27Jan Time stops still as we remember

Time stops still as we remember:

Beethoven was born 250 years ago.  Auschwitz was liberated by the Russians 75 years ago.  Eric Cantona did a Kung fu kick at a fan 25 years ago. And now we come up to date.  Seamus Mallon has died. What a statesman?  A man of integrity. A big man.
Rabbie Burns has had his Supper on the 25th.  He was quite a character. Brazen and outstanding. But he caught the wonder of life.
We are in Election mode at present in Ireland.  We have the waffling politicians promising everything. But only a few days ago, they were warning us of the consequences for our economy of Brexit.  Urging restraint.  Where is this huge pot of gold?  The minor Parties are full of guff.  They don’t have to do anything. Realism, Honesty, is rather essential.  The Electorate too want money for everything. Get sense.  We deserve the politicians we have, (get), if we ask for the impossible and then are disappointed.  We are like bold children. Give me. Give me.

 

Ask the Chinese to build our hospitals

Should Simon Harris contact the Chinese?  A hospital for a 1000 in ten days. A further hospital in a few weeks! The Communist way is the only way! It gets things done.  How can we persist with Democracy if it produces a Trump even with the Solemnity of an Impeachment or a Show-Trial which borders on the ridiculous?   How could Democracy produce a Johnson and a Corbyn, who managed to screw up the Brexit process with such insular thinking?

 

The ‘Word of God’  weekend

I am/and was, slightly dubious of a weekend for the ‘Word of God.’ Isn’t every weekend such a time? It was, nonetheless, a good weekend to focus on the Readers/Listeners.  And then to Recommission those Readers. It was a good time to point out the Study necessary to Read and to emphasise the prayerfulness of the Reader and of the Receivers.  Unless we expect something; to hear the voice of God speaking; it is only lumpy and irrelevant verbiage.  Until we bend the ears of our hearts towards the Burning Bush of the Word; we will only meet words. And too many of them. We have to do stretching exercises – to broaden our understanding and to hear, with ears of faith. God speaks.  To me. To us. Now.

 

We are the ‘Living Bible.’

There was almost indignation last evening at Mass.  This was one exasperated gentleman, ‘We have the living Bible, every day in this Community.  We are the living Bible. We listen. We talk. The Voice speaks. The Word is soaked in our daily lives.’  Our folk here now believe in themselves. They know that the Voice speaks into their own experiences. That God speaks. That the Light is shone into the hidden crevices of their lives. They share.  They do not now believe, it is possible to listen passively to three Readings without preparation; without prayer; without dredging their own days and lives.   They think/I think that the huge dollop of Readings is psychologically an overdose. But the Sacred moment; the Light; the Living Christ is whispering and teasing and taunting and tormenting, goes on.  ‘The Word of God’. weekend is everyday.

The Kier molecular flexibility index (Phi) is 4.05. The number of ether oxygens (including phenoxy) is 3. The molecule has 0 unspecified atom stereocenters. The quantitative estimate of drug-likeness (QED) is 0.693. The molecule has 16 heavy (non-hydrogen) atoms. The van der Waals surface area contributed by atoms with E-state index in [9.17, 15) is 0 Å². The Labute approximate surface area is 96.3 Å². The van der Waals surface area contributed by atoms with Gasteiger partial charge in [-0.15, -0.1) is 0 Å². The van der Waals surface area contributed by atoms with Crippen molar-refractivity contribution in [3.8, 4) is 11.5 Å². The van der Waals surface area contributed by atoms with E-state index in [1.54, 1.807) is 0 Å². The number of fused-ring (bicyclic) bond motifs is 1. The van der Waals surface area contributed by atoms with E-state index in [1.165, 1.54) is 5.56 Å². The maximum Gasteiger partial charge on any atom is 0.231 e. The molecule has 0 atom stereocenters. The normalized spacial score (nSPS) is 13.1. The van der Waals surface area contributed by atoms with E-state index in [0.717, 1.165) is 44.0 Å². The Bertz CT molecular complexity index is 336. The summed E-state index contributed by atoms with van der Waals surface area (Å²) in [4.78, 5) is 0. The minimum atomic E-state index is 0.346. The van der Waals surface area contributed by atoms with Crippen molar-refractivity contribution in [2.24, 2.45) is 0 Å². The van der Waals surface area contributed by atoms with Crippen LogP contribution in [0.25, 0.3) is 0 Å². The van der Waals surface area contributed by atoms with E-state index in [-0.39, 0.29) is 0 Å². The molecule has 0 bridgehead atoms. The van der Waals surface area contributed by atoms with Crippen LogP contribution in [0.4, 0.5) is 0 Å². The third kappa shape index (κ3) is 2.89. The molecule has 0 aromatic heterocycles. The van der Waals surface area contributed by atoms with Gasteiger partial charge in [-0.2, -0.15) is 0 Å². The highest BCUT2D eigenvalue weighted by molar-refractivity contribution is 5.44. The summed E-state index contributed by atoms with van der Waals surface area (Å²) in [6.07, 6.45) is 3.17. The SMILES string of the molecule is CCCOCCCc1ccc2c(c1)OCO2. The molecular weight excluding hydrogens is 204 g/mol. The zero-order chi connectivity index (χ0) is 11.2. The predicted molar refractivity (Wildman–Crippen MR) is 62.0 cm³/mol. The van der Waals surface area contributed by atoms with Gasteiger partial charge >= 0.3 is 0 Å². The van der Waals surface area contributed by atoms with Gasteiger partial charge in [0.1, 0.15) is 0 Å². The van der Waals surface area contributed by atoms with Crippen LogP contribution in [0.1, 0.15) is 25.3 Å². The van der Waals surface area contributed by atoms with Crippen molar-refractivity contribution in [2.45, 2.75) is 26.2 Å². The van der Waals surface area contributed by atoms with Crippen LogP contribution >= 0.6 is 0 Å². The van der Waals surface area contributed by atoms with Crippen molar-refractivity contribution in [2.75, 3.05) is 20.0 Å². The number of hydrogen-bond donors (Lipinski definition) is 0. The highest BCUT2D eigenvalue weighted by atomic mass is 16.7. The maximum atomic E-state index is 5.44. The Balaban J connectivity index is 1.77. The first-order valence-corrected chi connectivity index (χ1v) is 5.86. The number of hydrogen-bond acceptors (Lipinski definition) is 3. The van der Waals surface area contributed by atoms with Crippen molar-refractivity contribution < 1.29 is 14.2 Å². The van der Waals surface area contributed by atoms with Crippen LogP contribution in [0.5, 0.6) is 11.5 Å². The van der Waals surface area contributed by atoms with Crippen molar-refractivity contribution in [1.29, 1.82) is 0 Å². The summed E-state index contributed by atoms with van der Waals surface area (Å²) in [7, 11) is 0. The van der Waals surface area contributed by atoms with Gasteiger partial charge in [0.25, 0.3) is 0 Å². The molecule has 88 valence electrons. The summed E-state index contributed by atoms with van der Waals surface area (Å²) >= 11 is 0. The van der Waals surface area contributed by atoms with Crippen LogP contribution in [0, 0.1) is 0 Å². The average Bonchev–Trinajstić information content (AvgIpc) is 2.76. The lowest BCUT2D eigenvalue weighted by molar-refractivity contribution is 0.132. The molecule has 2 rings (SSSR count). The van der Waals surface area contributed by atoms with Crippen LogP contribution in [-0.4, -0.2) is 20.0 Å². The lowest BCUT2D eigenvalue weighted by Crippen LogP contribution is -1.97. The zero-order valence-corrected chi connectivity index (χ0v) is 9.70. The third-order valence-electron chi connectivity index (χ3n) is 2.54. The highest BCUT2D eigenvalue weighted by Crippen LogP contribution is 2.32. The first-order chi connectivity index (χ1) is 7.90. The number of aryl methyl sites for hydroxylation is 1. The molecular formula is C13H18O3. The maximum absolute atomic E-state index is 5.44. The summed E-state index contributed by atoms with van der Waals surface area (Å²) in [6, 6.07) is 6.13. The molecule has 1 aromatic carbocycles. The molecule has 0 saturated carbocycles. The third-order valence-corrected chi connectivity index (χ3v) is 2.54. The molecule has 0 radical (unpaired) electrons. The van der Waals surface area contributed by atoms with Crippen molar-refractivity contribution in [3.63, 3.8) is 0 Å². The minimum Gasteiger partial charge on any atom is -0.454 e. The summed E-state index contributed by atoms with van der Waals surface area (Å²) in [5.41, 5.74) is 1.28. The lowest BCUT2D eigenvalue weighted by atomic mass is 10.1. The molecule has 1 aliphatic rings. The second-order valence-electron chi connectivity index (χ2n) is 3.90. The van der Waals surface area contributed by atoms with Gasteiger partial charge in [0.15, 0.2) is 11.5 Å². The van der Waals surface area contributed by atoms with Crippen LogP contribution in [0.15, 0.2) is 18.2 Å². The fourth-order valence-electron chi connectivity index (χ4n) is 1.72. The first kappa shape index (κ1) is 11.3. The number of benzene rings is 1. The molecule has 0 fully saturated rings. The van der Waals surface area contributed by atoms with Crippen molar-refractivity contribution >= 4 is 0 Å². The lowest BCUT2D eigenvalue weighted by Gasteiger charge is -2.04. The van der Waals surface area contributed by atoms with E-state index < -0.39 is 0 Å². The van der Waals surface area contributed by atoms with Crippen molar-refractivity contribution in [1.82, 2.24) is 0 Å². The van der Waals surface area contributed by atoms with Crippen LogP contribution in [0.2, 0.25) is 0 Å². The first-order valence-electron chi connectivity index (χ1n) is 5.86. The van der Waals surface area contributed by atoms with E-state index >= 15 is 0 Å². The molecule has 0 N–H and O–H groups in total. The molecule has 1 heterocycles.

Why I wake early

The Bible of nature is also sacred.  I know that the present airways are riddled with climate change and bio-diversity and veganism and the lot. The poor cows are even accused of damaging the atmosphere.   They look upset and forlorn. But the more we know; the more we realise how little we know. To look around is essential. To see. The birds. The buds. The wind. The hills. The air.  The underground. The people. Gratitude. Appreciation. God-moments and Good-moments. Our attention has to be on what we have and what we have been given.
If Brendan Kennelly (poem of a 3 year old); if Mary Oliver – could throw their eyes everywhere and see so much; why can’t we?   The whole of education; the whole aspect of Religious learning, has to be for opening minds and hearts and imaginations.   I wonder.  If the Light is seen. If Christ is the Light. How do we shine that Light?  Christ is that light.   In the shambles of present day living – is there a whisper (anywhere/somewhere) that the Religious element might be/could be a great loss in our present day culture?  Has something died? Have we died?  Better educated. Better fed. More confident.  And yet too often so stupid.  There is something missing.  And I think it is someone. Life is very dull without God. The Word made flesh.

 

Beethoven, Auschwitz, Cantona, Seamus Mallon

These days Auschwitz and the camps are remembered. The sheer awfulness of what went on is beyond our minds. How can human beings do such things to others?  And they did. It still is going on in our world. In our country.  We need the music of a Beethoven.  Or the music of God, to stir the mystery of our humanity. He was deaf. He was dishevelled. He was awkward. But he was wonderful. The music continued in his head and he shared it with the world;  something beautiful.
Cantona may have kicked the spectator (at the Crystal Palace match)  and possibly he was right.  Cantona spoke of seagulls and more. But there was poetry in his playing. There was music in his skills. That inspired so many. I suspect even Shrewsbury must have caught the note.
Seamus Mallon was true to his principles and has left us a legacy of fearlessness and commitment and the poetry of altruism. The Word of God still speaks in the gift of such people.   The Word is made flesh and it continues.   I suppose Liturgy now has to be more expansive and explosive to wake us up to the wonder of God with us and among us. As the media sometimes says:  Life/world,  has to be a ‘broad church’!   Our own Church; our own ministry; our own ‘Word’ has to be too.                                          Seamus Ahearne osa

One Response

  1. David O'Neill

    Why Shrewsbury?


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